John Cleese - John Cleese leads David Frost tributes
John Cleese, Sir Michael Parkinson and Ron Howard have paid tribute to late broadcaster Sir David Frost, who died on Saturday (31.08.13) aged 74.
John Cleese has led tributes to Sir David Frost.
The 73-year-old actor insists his life will feel ''rather diminished'' following the passing of the legendary broadcaster, who died of a heart attack aged 74 on Saturday (31.08.13), and he praised the TV interviewer for helping to launch his career on the 1960s satirical show 'The Frost Report'.
Cleese said: ''I had known him for 52 years and I was extraordinarily fond of him.
''He was always fun and kind and interesting and I never heard him make a mean comment about anyone.
''I owe a great deal of my professional career to David and I am very grateful for what he did for me.
''Life is going to feel rather diminished by the loss of his welcoming, cheery and optimistic voice.''
Frost influenced the careers of many including Sir Michael Parkinson, who admits he was fortunate to have known the broadcaster.
Speaking to BBC Radio Berkshire, he said: ''He was a remarkable man, I was lucky to know him. He was extraordinary and inspired a generation.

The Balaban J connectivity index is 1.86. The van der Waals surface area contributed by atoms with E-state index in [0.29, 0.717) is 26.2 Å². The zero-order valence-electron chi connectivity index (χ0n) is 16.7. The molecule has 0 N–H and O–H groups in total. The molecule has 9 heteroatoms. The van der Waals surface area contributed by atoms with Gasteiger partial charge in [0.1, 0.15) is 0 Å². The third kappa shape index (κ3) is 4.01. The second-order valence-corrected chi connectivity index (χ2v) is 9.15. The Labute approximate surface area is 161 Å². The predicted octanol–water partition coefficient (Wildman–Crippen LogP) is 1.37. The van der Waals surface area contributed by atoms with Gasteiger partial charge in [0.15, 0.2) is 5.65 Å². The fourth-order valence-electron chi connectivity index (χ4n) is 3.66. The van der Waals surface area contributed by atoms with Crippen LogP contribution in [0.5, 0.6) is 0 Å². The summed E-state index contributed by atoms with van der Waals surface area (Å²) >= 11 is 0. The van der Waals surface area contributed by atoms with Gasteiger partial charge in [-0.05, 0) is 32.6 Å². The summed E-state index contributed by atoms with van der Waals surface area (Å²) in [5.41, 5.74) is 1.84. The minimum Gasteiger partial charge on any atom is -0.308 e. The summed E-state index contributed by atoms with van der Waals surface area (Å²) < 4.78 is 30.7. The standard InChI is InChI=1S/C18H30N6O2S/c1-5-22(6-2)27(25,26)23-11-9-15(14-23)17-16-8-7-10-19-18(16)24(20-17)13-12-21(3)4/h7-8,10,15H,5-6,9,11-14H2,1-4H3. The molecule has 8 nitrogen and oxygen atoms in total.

''An incredibly talented man, adept at so many things, an all rounder.
''He was part of the cultural opening up of the 1960s, and he broke boundaries.''
Frost passed away hours after boarding the Queen Elizabeth ship in Southampton, Southern England, on which he was due to be a guest speaker on a 10-day Mediterranean cruise.
The late star was known for his fearless interviewing style and he was most famous for a 1977 interview with disgraced US President with Richard Nixon, during which he prompted the politician to admit his wrongdoing in the 1974 Watergate scandal.
The interview inspired 2008 movie 'Frost/Nixon', in which Michael Sheen portrayed the broadcaster, and director Ron Howard was a huge fan of David's interviewing technique.
Howard said: ''He had the nerve to do this outrageous, ridiculous thing of bundling these local stations together and still create a mega television event and it worked.''